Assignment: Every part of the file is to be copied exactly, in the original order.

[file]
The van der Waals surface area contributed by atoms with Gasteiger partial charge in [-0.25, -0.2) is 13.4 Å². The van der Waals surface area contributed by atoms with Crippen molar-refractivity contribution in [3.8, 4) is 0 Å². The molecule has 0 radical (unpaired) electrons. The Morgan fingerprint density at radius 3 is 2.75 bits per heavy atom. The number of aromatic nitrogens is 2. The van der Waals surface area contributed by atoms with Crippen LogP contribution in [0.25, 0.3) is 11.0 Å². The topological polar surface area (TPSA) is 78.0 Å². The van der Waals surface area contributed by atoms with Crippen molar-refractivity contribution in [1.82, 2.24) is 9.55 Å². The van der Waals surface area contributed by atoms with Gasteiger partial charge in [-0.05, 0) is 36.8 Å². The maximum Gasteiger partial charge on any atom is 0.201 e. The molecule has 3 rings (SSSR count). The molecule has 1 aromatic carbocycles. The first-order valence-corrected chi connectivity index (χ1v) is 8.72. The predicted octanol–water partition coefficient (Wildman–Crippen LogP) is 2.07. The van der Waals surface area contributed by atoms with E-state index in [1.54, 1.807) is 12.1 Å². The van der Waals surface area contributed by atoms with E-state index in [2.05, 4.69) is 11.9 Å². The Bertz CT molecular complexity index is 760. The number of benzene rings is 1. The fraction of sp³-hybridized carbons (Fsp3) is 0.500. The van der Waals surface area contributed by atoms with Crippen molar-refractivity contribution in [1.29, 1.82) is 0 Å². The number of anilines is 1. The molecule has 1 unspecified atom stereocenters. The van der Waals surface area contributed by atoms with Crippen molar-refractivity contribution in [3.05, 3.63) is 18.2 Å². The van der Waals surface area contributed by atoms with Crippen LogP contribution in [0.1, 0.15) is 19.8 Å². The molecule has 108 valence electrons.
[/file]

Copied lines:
The van der Waals surface area contributed by atoms with Gasteiger partial charge in [-0.25, -0.2) is 13.4 Å². The van der Waals surface area contributed by atoms with Crippen molar-refractivity contribution in [3.8, 4) is 0 Å². The molecule has 0 radical (unpaired) electrons. The Morgan fingerprint density at radius 3 is 2.75 bits per heavy atom. The number of aromatic nitrogens is 2. The van der Waals surface area contributed by atoms with Crippen LogP contribution in [0.25, 0.3) is 11.0 Å². The topological polar surface area (TPSA) is 78.0 Å². The van der Waals surface area contributed by atoms with Crippen molar-refractivity contribution in [1.82, 2.24) is 9.55 Å². The van der Waals surface area contributed by atoms with Gasteiger partial charge in [-0.05, 0) is 36.8 Å². The maximum Gasteiger partial charge on any atom is 0.201 e. The molecule has 3 rings (SSSR count). The molecule has 1 aromatic carbocycles. The first-order valence-corrected chi connectivity index (χ1v) is 8.72. The predicted octanol–water partition coefficient (Wildman–Crippen LogP) is 2.07. The van der Waals surface area contributed by atoms with E-state index in [1.54, 1.807) is 12.1 Å². The van der Waals surface area contributed by atoms with E-state index in [2.05, 4.69) is 11.9 Å². The Bertz CT molecular complexity index is 760. The number of benzene rings is 1. The fraction of sp³-hybridized carbons (Fsp3) is 0.500. The van der Waals surface area contributed by atoms with Crippen molar-refractivity contribution in [1.29, 1.82) is 0 Å². The number of anilines is 1. The molecule has 1 unspecified atom stereocenters. The van der Waals surface area contributed by atoms with Crippen molar-refractivity contribution in [3.05, 3.63) is 18.2 Å². The van der Waals surface area contributed by atoms with Crippen LogP contribution in [0.1, 0.15) is 19.8 Å². The molecule has 108 valence electrons.